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Setting the Record Straight on Active Management | 5 Key Takeaways

Setting the Record Straight on Active Management | 5 Key Takeaways

January 30, 2020

“Active managers can and do outperform,” asserts Dave Lafferty, Senior Vice President and Chief Market Strategist at Natixis Investment Management and Chair of the Active Managers Council. But that outperformance varies “across time, categories, and market environments.”

In other words, the conversation about active management is complicated and nuanced – and not fairly captured by the oversimplified memes of scorecards, hit rates and zero sum games.

Lafferty discussed the need for a more balanced narrative on active management in his presentation during a January 2020 webinar for independent fund directors sponsored by the Mutual Fund Directors Forum. The webinar was moderated by Karen Barr of the Investment Adviser Association and also featured presentations by Carol Geremia of MFS Investment Management and Darby Nielson of Fidelity Investments.

Lafferty’s presentation provided an overview of his recent white paper, “A More Balanced Narrative: Setting the Record Straight on Active Management,” which was published by the Investment Adviser Association’s Active Managers Council in November 2019. Key takeaways from his remarks are:

Don’t read too much into the scorecards.

Both S&P and Morningstar publish biannual reports that attempt to provide a summary assessment of active management’s performance compared to passive alternatives.

While these reports are “insightful,” suggests Lafferty, they are “hardly definitive.” Because of differing assumptions, they can reach wildly different conclusions. He cites the example of U.S. high yield bond funds. According to the S&P’s SPIVA report, only 4% of these funds outperformed their benchmark for the 10 years ending June 2019, while the Morningstar Active/Passive Barometer calculated that 57% outperformed over the same period.

Sharpe’s zero-sum theory isn’t a proof.

In a 1991 paper titled “The Arithmetic of Active Management,” William F. Sharpe argued that, because all active managers – in aggregate – earn the market return, after deducting expense, the average active manager is doomed to underperform.

While Sharpe’s argument is a compelling theory – and one that has gotten a lot of attention – Lafferty contends that it doesn’t prove that the average mutual fund manager will necessarily underperform, at least in the way measured by the scorecards.

That’s because of the “skew” of assets across managers and “slippage” to non-mutual fund investors – neither of which are reflected in the scorecards’ methodologies. (See the white paper for tables that illustrate these concepts.)

It’s a cycle, not a lack of skill.

In fact, active managers do outperform, though that outperformance varies across time, asset classes and market environments. For example, the last 10 years have been difficult for active managers investing in U.S. large caps, though in the preceding decade, U.S. large cap managers dramatically outperformed.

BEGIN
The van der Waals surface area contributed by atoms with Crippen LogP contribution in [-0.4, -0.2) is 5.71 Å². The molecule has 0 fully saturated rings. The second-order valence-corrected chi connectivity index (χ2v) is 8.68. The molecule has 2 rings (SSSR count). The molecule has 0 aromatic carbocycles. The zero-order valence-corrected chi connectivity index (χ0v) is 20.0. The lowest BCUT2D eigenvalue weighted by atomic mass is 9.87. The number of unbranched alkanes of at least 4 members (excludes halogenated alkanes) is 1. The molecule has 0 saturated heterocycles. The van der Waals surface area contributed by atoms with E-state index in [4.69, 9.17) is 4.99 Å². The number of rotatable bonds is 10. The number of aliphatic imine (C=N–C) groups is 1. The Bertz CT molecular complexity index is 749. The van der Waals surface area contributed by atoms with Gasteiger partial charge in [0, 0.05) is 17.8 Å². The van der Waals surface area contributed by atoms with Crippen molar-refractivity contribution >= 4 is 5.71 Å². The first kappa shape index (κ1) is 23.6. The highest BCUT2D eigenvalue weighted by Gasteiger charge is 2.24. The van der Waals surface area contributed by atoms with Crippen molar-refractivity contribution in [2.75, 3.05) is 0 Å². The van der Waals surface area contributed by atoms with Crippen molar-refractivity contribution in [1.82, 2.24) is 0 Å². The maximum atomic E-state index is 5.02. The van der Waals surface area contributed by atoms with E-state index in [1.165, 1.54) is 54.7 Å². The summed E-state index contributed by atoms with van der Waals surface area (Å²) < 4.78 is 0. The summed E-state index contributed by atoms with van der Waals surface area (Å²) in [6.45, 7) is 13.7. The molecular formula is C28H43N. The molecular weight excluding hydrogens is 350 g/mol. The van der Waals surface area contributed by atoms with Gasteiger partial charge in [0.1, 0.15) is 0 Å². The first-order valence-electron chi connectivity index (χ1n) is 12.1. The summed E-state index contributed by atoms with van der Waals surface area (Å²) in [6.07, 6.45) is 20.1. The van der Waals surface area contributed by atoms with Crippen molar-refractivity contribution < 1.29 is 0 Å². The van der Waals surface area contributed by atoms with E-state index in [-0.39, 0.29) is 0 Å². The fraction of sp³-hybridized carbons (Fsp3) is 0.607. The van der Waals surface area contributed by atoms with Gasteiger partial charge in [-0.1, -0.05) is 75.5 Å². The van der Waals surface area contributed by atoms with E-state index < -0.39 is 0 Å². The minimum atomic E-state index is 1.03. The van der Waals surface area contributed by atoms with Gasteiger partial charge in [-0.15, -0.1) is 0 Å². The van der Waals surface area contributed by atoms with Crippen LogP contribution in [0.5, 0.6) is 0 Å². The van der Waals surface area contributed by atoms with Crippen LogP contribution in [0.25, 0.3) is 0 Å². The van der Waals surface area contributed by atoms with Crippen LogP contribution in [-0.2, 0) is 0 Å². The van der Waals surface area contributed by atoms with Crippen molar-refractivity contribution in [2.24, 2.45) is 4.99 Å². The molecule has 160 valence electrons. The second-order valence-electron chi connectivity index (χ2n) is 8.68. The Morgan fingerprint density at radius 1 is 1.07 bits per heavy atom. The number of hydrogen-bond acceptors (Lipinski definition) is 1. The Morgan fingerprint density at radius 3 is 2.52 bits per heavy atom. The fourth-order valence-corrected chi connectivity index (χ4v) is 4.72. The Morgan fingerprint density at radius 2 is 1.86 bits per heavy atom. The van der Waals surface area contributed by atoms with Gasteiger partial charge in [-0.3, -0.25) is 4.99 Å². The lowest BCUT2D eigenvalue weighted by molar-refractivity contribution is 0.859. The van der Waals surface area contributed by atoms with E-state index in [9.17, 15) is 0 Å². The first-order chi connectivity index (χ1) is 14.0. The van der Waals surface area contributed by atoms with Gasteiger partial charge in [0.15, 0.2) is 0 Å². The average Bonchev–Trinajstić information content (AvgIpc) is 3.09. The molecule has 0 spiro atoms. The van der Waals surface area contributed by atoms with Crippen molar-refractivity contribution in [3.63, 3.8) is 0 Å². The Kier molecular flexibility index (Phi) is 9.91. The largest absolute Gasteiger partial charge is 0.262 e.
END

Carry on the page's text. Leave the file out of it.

Systematic differences in the average active portfolio when compared to the benchmark “go a long way to explaining why active managers do well in some periods but not others,” suggests Lafferty. For example, active managers often have higher exposure to cash, smaller cap stocks and credit risk. (Again, see the paper for charts illustrating the effect of these exposures.)

It’s not a question of market efficiency or skill, he argues. “It’s highly unlikely that markets were radically efficient in one period – making it difficult to outperform – and all of sudden completely inefficient in the next period when active managers dramatically outperformed.” Similarly, it can’t be the case that “active managers were brilliant in one quarter and then all of those same active managers became foolish in another quarter.”

The search for persistence is fundamentally flawed.

In a double whammy, this variability in performance has been presented as a drawback of active management by detractors, who suggest that active managers fail if they don’t outperform in every period.

“Of course, consistency is great,” counters Lafferty, “[Everyone] would prefer to outperform in every period, but it shouldn’t get in the way of making money over the long term.”

“Most active managers concede that periods of short-term underperformance are necessary to generate excess returns in the long run,” he adds. As a result, managers with the strongest long-term results generally have periods of underperformance along the way.

Active management keeps getting better.

At the same time, a focus on active management’s past performance is misplaced.

Active managers are evolving rapidly. They’re reducing costs to investors, by taking advantage of portfolio management and operational advances to generate efficiencies. They’re focusing on generating alpha, often by increasing benchmark differentiation and lengthening time horizons. And they’re putting an even greater focus on risk management, to ensure that they’re meeting investor goals.

Overall, Lafferty concludes, “The future of active management is bright.”

Mutual Fund Directors Forum members can listen to a complete recording of the webinar on the Forum’s website at

Active Managers Council members can also listen to a complete recording of the webinar in the members-only section of the Council’s website at

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